During the holocaust, prisoners arriving at concentration camps brought along some of their possessions. Musicians, naturally, brought instruments. Last night I happened upon a news segment that detailed some of the experiences of prisoners and music. One survivor arrived at the camp with her mother. She was very young at the time, but she recalls the presence of an orchestra as they walked through the gates of the death camp. Her mother turned to her and said, “See, it can’t be all bad, they have music here.”
The segment indicated that for some musicians, their talent kept them alive longer than others at the whims of prison commanders who apparently enjoyed, amongst other things, Beethoven.
The segment was mostly about a luthier named Amnon Weinstein, who has spent the last 20 years restoring violins and violas recovered from Nazi death camps. He first heard about the musicians of the holocaust 50 years ago; a customer brought him a violin case that contained a violin and ashes. At the time, he couldn’t bear to do the restoration (his own mother’s and father’s families had also been killed in the holocaust). But in 1996 he began restoring holocaust violins; he’s worked on over 400 instruments to date.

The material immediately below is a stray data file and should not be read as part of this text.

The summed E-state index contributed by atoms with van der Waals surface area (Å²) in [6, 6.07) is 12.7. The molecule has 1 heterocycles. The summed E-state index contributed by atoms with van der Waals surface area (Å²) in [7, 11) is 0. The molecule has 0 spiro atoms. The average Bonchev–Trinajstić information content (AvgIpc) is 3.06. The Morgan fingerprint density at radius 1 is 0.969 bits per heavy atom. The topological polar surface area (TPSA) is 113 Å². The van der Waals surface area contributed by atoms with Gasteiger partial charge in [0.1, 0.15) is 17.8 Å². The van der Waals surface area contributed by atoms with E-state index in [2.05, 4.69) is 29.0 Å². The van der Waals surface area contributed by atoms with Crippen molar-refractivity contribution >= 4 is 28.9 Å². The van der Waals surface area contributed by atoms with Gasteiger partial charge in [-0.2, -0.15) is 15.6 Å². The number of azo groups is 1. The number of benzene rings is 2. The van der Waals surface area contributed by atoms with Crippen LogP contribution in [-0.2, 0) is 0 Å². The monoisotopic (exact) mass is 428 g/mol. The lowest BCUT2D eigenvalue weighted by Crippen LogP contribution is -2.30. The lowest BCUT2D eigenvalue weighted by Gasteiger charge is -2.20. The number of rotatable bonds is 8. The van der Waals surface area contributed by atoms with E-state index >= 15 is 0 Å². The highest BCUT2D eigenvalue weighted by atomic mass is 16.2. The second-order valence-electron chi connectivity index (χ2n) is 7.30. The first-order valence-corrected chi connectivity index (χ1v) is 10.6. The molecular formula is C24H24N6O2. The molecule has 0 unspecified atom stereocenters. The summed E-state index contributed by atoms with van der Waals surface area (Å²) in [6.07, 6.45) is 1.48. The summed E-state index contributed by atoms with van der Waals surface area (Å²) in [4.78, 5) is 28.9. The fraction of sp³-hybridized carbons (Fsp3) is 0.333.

His goal is to hear them played. In a partnership with the Cleveland Symphony Orchestra, the Violins of Hope were recently heard in a series of concerts for the second time in North America (Weinstein’s roots are in Palestine).
The project has been written up in a book called, “Violins of Hope: Violins of the Holocaust-Instruments of Hope and Liberation in Mankind’s Darkest Hour” by James Grymes.
Violins are survivors.
Thanks for reading.